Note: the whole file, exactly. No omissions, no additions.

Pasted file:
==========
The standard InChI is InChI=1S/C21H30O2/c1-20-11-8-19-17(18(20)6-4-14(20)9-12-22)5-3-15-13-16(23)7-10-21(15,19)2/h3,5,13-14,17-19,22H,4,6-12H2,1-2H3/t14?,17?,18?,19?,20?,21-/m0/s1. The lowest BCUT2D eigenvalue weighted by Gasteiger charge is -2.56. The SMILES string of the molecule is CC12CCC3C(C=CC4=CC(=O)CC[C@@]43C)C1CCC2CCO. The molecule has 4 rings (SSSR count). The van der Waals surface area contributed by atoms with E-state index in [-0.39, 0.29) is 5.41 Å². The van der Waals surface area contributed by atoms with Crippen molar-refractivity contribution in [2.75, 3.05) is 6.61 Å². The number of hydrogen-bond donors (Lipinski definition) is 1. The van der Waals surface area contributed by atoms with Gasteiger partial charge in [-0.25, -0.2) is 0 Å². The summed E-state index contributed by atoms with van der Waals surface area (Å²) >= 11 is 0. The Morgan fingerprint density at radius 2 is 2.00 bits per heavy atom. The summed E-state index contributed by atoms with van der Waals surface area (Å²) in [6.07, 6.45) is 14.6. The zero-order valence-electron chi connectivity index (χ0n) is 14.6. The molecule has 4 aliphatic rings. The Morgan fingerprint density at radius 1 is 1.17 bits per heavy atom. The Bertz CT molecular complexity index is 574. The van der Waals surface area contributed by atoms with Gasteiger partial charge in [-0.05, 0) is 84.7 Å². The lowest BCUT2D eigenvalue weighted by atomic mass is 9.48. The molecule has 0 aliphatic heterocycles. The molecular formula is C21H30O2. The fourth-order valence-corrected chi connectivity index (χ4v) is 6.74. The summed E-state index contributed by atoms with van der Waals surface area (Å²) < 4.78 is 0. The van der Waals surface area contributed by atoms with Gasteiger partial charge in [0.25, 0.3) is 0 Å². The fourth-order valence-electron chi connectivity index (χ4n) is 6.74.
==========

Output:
The standard InChI is InChI=1S/C21H30O2/c1-20-11-8-19-17(18(20)6-4-14(20)9-12-22)5-3-15-13-16(23)7-10-21(15,19)2/h3,5,13-14,17-19,22H,4,6-12H2,1-2H3/t14?,17?,18?,19?,20?,21-/m0/s1. The lowest BCUT2D eigenvalue weighted by Gasteiger charge is -2.56. The SMILES string of the molecule is CC12CCC3C(C=CC4=CC(=O)CC[C@@]43C)C1CCC2CCO. The molecule has 4 rings (SSSR count). The van der Waals surface area contributed by atoms with E-state index in [-0.39, 0.29) is 5.41 Å². The van der Waals surface area contributed by atoms with Crippen molar-refractivity contribution in [2.75, 3.05) is 6.61 Å². The number of hydrogen-bond donors (Lipinski definition) is 1. The van der Waals surface area contributed by atoms with Gasteiger partial charge in [-0.25, -0.2) is 0 Å². The summed E-state index contributed by atoms with van der Waals surface area (Å²) >= 11 is 0. The Morgan fingerprint density at radius 2 is 2.00 bits per heavy atom. The summed E-state index contributed by atoms with van der Waals surface area (Å²) in [6.07, 6.45) is 14.6. The zero-order valence-electron chi connectivity index (χ0n) is 14.6. The molecule has 4 aliphatic rings. The Morgan fingerprint density at radius 1 is 1.17 bits per heavy atom. The Bertz CT molecular complexity index is 574. The van der Waals surface area contributed by atoms with Gasteiger partial charge in [-0.05, 0) is 84.7 Å². The lowest BCUT2D eigenvalue weighted by atomic mass is 9.48. The molecule has 0 aliphatic heterocycles. The molecular formula is C21H30O2. The fourth-order valence-corrected chi connectivity index (χ4v) is 6.74. The summed E-state index contributed by atoms with van der Waals surface area (Å²) < 4.78 is 0. The van der Waals surface area contributed by atoms with Gasteiger partial charge in [0.25, 0.3) is 0 Å². The fourth-order valence-electron chi connectivity index (χ4n) is 6.74.